Clearly, one should avoid negotiating on a fraudulent and negligent basis, but what does that mean when it comes time to draft a proposal or other sales materials? The practice of making “aggressive” claims regarding skills, expertise, functionality, reliability and the ability to deliver is fraught.  For example, sales documents frequently use absolute terms to describe products and services, such as the “best,” the “fastest,” the “most reliable,” or the “safest.”  Sometimes, these claims can be disregarded as “puffery,”[3] but it is not always clear what claims can be disregarded and what claims will constitute actual representations upon which a party is entitled to rely.

Sales language often includes claims, for example, that a supplier will “ensure” that certain outcomes will be achieved. “Ensure” is an absolute obligation akin to a “guarantee,” and implies an onerous legal obligation. A statement such as: “we will ensure your system is running 24×7” may be problematic as it likely assumes the existence of circumstances beyond the supplier’s control.  A prudent supplier needs to make it clear when a claim is conditional on certain assumptions or express the claim in terms that the supplier can control.  For example, the claim could be stated as: “we will work diligently to maximize system availability”.

Suppliers should also be wary of subjective, immeasurable, or ambiguous sales language. For example, “fast” is a relative term that could mean different things to each party and lead to difficult contract negotiation or contentious interpretation. Objective, measurable language is recommended, as can be seen in the contrast between: “the system will be fast” and: “when operated in accordance with minimum specifications, the system will process 2,000 transactions per second.”

Exclusions of Liability

It is important to carefully craft contractual limitations and exclusions of liability, especially to cover any representations made in proposals and sales pitches. While boilerplate limitations and exclusions of liability may cover representations made within the contract itself, they will often not be effective in applying to representations made outside the language of a contract. In addition, case law has shown that negligent or fraudulent behaviour will override a limitation of liability clause. Marketing “puffery” is usually not a sufficient basis to find fraudulent misrepresentation, but a representation that is made without a meaningful basis or analysis is sufficient to give rise to a tortious claim. Thus, great caution should be exercised, as a fraudulent misrepresentation can create exposure to enormous liability in even a small contract.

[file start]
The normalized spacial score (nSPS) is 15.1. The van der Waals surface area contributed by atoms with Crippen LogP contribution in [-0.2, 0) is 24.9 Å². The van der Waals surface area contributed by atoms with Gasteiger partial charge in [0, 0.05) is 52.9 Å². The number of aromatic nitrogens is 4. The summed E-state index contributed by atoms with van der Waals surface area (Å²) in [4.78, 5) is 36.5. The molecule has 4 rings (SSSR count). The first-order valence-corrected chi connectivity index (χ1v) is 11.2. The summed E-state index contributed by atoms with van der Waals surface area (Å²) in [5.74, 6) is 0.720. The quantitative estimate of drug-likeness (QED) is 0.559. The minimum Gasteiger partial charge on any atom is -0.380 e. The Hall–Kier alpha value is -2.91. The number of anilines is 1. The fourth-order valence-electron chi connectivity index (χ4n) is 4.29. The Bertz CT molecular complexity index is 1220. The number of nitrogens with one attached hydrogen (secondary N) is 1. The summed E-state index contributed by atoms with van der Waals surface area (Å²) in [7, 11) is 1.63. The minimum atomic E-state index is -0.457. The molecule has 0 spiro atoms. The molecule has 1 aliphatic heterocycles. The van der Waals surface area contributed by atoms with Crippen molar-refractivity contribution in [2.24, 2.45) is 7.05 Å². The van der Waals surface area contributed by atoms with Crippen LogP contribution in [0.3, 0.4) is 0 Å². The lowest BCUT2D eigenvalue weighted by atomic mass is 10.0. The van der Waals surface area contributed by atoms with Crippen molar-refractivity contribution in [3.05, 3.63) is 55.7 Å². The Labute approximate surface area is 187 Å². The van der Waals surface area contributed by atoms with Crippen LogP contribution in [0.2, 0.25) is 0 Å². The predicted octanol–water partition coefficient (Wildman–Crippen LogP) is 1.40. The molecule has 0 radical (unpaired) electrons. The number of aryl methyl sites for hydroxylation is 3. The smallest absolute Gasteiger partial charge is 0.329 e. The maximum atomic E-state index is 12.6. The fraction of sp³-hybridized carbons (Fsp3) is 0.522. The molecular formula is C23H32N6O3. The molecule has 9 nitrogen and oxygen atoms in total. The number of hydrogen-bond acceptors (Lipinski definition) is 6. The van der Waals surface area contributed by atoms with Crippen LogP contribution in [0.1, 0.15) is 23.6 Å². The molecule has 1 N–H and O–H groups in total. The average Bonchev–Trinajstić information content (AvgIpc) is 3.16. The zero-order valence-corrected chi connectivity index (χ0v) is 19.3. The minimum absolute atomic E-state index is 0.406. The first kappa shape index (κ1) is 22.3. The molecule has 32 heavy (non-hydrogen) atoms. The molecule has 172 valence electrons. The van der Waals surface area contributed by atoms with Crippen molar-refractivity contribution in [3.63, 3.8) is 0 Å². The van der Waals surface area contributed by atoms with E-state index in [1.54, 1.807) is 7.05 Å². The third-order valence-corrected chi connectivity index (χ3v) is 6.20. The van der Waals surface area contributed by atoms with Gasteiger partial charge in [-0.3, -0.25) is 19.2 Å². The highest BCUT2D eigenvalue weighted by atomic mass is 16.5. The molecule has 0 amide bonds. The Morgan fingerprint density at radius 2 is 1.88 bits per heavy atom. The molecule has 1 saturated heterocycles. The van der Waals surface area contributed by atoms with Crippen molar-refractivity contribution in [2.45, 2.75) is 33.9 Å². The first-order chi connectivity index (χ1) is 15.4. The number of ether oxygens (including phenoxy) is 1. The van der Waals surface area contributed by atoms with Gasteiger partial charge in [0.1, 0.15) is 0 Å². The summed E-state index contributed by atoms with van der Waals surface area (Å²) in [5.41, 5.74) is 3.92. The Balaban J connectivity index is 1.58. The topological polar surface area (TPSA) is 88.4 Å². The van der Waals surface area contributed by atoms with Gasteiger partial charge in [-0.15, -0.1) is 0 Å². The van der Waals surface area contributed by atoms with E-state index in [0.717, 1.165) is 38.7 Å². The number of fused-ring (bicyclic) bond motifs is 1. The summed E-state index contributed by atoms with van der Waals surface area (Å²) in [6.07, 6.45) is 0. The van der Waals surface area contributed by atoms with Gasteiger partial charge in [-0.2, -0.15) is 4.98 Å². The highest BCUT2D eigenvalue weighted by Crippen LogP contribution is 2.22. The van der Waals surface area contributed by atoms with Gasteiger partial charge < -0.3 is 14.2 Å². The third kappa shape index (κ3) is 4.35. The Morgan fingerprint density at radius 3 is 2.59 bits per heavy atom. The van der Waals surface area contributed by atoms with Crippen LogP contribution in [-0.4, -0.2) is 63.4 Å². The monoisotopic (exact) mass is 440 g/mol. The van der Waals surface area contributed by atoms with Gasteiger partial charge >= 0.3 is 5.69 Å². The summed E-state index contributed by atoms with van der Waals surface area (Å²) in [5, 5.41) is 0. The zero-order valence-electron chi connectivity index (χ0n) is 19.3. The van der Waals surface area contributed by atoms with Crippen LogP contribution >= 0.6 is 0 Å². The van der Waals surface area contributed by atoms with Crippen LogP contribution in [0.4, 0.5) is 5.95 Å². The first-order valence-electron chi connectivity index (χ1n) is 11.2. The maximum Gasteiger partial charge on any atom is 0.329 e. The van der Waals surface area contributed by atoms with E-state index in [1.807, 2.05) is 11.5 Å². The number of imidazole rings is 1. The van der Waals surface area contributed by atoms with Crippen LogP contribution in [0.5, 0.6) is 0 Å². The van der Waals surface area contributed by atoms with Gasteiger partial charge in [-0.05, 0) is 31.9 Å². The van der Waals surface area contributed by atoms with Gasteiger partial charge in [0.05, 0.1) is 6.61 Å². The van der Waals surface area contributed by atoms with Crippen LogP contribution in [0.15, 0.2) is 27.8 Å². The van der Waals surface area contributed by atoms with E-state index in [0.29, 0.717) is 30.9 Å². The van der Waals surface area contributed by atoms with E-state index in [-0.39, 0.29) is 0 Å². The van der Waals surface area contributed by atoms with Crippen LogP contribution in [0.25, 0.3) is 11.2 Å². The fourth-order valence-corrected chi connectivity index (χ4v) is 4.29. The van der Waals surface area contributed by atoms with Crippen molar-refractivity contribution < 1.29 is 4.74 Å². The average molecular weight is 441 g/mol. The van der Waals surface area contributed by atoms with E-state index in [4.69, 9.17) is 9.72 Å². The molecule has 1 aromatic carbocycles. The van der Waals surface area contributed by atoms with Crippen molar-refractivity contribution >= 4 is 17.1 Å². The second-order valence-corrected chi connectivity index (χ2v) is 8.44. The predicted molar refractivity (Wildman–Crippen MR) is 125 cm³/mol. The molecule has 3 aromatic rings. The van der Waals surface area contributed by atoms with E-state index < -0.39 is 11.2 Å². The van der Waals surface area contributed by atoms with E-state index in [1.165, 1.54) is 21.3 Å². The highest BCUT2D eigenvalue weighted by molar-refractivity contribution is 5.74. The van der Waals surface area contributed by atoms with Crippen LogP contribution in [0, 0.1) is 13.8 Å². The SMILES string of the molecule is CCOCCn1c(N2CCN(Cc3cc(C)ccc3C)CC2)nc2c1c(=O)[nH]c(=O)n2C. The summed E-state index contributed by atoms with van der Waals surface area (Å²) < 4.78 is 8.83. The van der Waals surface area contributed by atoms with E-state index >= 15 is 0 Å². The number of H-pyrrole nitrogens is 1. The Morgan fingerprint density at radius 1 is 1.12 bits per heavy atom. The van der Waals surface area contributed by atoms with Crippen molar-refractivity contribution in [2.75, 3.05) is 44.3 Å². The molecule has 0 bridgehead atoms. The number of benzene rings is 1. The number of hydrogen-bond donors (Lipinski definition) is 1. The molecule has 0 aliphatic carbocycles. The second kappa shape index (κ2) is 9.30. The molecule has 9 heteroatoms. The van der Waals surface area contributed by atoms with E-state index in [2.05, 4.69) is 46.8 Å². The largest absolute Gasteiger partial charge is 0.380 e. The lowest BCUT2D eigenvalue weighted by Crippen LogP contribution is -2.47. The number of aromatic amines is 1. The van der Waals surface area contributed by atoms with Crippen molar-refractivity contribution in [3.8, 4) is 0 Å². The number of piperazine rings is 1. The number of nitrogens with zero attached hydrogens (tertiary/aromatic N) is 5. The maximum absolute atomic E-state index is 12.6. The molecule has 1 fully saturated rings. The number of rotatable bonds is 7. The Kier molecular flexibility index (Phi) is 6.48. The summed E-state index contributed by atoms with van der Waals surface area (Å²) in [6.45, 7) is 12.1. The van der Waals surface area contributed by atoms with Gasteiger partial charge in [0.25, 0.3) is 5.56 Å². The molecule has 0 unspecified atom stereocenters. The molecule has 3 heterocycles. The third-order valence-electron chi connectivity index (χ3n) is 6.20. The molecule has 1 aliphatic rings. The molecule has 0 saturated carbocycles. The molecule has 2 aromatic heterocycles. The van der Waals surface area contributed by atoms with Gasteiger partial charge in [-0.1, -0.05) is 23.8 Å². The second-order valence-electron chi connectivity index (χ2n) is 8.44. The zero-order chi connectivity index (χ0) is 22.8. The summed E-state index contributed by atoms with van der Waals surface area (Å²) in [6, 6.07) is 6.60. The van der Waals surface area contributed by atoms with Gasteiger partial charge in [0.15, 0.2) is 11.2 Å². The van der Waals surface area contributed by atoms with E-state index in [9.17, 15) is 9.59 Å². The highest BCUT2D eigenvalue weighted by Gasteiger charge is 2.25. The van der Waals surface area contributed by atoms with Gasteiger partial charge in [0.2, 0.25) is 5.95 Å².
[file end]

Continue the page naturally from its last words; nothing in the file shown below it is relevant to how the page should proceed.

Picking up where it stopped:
In conclusion, suppliers of products or services should beware of two things with respect to their marketing claims.  First, sales documents should be purged of any language that includes hyperbolic, absolute, or ambiguous terms.  Whenever possible, objective, measurable and considered language should be used even in proposals in order to appropriately set expectations and to form a reasonable basis to add into the contract.  Because there is a risk that these claims will be incorporated into a contract, it may be prudent to involve lawyers in the early stage negotiations and in the preparation of proposals and marketing materials.

Second, the case law on negligent and fraudulent misrepresentations shines a spotlight on an area of vulnerability for all parties bidding on contracts. Sellers have paid hefty prices for fraudulent practices, and should review how they sell their services or products and bid on projects.  To protect against this, seller should consider (i) having processes in place to take action if there is any suggestion of injudicious practices during the sales or marketing processes; (ii) ensuring that claims in proposals and marketing documentation are verified and are objectively supportable; (iii) training sales representatives and ensuring their remuneration does not incentivize bad behaviours; and (iv) limiting the number of individuals with authority to make statements during the bid/sales process so that all representations can be vetted.  Taking some of these precautions will give some protection to the potential risks and dangers facing both suppliers and purchasers.

by Karl Gustafson and Sally Wong, Articled Student with a special thanks to Ryan Black

[1] 2010 WL 20033
[2] 2017 ONSC 1851
[3] ‘Puffery’ is often thought of as an obviously hyperbolic boast or a vague and purely self-congratulatory statement of opinion that cannot reasonably be relied upon.

A Cautionary Note

The foregoing provides only an overview and does not constitute legal advice. Readers are cautioned against making any decisions based on this material alone. Rather, specific legal advice should be obtained.

© McMillan LLP 2018